February, 2010 Archive

February 22, 2010, 4:44 pm

Five Years On…

Well, this is creepy!

It’s a photo from the Library of Congress‘ digital nursing collection.

It looks like a still from a Hitchcock film.

She’s going to the light….

Actually, she is probably going down to central supply for gauze.

Wouldn’t be surprised if Rod Serling stepped into view…

“Nurse Nell is about to take a step…into the Twilight Zone…”

Oh geeze, now I’m freaking myself out.

********************

I came across a blog post today. I was floored.

I have reprinted it here with permission:

I’ve come to terms with something recently; I have absolutely NO urge to get my BSN.

I used to think that I should, if I could and that I would. Eventually. Now the kids are virtually grown, I have the time, I could swing the funds and I don’t want it. I’m a bedside nurse. Always have been, with the exception of a foray into psych nursing and telephone triage. It’s what I love, when you get down to the core of why I’m a nurse. It’s what I am good at. It’s what my Associate degree prepared me for.

The thought of writing papers and researching and comparing differing nursing models while dealing with the obnoxious topic of nursing diagnoses makes me comatose. (Good ol’ Sister Callista Roy’s Adaptation Model was good enough for me in school and it is good enough for me now…)

Ironically, I love learning! I read the journals, I love attending classes, and working… requires me to keep up-to-date on all the specialties. I want to increase my fluency in Spanish, take a class on Shakespeare, pick up a violin – maybe even learn to play it, speak Japanese and, well, you get the idea.

But….I’ve no interest in managing a department, I respect those who can. Teaching is not one of my gifts. I enjoy the hospital environment; I’ve never been interested in public health nursing. I’ve never needed a BSN to accomplish what I’ve wanted in my career.

*****

Wow.

Sounds like the writer is pretty adamant.  I should be so sure of myself.

And I was.

Back when I wrote this in September of 2005.

*****

So what changed?

I started blogging. Writing about nursing made me think about nursing. Really think about it.  I started reading the blogs of nursing students.  They were so excited to be entering the profession. Excited. I hadn’t felt that way in years. What did they see in nursing that I no longer saw? Why were they sacrificing so much to embark on a career I had come to take for granted?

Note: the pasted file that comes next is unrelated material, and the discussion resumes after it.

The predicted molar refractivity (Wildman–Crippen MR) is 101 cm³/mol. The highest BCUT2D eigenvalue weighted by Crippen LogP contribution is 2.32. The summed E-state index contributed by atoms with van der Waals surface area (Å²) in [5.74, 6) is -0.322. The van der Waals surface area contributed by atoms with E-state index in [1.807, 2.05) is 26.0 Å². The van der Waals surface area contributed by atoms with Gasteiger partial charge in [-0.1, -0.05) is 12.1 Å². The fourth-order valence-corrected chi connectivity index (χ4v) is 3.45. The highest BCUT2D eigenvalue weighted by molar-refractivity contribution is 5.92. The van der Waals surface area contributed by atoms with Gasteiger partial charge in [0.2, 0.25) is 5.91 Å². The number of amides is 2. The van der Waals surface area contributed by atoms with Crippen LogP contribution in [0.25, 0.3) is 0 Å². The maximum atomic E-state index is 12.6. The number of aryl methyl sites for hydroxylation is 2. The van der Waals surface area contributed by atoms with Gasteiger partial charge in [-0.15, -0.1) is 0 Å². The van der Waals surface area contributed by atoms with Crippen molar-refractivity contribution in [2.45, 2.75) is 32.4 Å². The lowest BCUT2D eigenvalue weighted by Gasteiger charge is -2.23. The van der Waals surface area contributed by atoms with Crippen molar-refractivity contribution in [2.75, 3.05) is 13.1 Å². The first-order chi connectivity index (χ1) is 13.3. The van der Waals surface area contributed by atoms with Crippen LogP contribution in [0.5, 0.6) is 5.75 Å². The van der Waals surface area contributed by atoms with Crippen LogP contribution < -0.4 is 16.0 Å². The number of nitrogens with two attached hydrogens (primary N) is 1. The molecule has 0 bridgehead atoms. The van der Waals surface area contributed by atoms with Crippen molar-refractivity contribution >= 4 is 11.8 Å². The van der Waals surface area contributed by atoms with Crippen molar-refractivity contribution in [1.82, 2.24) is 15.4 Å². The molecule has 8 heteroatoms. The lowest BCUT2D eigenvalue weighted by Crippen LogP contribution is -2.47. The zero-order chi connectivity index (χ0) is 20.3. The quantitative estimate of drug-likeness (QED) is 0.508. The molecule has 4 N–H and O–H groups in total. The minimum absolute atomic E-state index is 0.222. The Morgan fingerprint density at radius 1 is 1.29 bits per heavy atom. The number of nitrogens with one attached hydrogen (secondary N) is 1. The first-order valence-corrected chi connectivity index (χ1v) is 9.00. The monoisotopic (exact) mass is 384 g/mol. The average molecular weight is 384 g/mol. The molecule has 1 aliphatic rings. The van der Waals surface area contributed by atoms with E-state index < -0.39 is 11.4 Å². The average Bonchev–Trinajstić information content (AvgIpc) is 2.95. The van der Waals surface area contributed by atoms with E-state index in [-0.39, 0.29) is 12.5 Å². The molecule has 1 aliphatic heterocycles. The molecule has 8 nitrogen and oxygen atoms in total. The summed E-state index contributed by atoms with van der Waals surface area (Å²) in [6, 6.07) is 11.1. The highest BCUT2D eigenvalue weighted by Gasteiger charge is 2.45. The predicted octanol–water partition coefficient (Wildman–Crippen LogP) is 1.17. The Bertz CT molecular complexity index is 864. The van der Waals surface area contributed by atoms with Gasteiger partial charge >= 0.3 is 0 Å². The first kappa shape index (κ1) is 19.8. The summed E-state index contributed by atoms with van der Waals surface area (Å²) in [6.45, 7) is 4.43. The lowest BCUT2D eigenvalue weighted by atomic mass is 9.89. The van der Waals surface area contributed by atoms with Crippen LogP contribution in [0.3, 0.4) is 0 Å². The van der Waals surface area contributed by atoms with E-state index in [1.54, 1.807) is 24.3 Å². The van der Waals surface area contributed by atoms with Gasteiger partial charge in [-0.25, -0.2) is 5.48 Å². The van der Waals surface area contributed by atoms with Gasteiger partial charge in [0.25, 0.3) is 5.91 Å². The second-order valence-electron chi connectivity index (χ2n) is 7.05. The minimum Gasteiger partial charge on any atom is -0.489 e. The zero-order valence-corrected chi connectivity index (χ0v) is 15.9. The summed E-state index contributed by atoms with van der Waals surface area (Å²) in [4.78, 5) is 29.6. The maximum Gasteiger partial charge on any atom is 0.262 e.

I wanted what they had.

I would get that BSN.  I only looked at two programs. I chose the University of Green Bay’s BSN-LINC program. To this day I can’t tell you why. It just felt right.

Of course, I’d take it nice and easy and enjoy the process, like your typical Type A personality.

Yeah, right.

Oh, I’ve enjoyed the process. But like Ike and Tina, I “nevah, evah do nothin’ nice. And easy.”

Well, it turns out I love research, am fascinated by nursing theories, get a thrill out of producing a perfect APA paper and think public health nursing rocks.

I’m such a nerd!

Bedside nursing is wonderful,  but there are public health programs to produce, nursing research to conduct and new generations of colleagues to educate.

And maybe, just maybe, I’ll have something to contribute to those areas, as well.

 

 

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February 20, 2010, 8:32 am

Why Don’t You Just Become a Doctor?

Ah, the Nursing Olympics!

Here we see the U.S Synchronized Study Team.

The judge, visible at the end of the table, will look for uniform cap placement, the exact angle of the binders, the uniformity of handwriting and the perfect 90 degree angle of the elbows.

Should they meet the stringent criteria, they will receive the coveted Gold Stethoscope.

Which will inadvertently be taken by a physician who asks to borrow it.

(Here’s how long I’ve been a nurse: I was once told by a colleague to get a pink stethoscope because no doctor, being male, would walk off with a pink stethoscope. Yeah, I’m old!)

But in defense of doctors, I recently worked with an ED doc who was frantically searching for his stethoscope. Could not find it anywhere. Finally, one of the nurses found it. Around my neck. Along with my own stethoscope. Truly a red-faced moment.

********************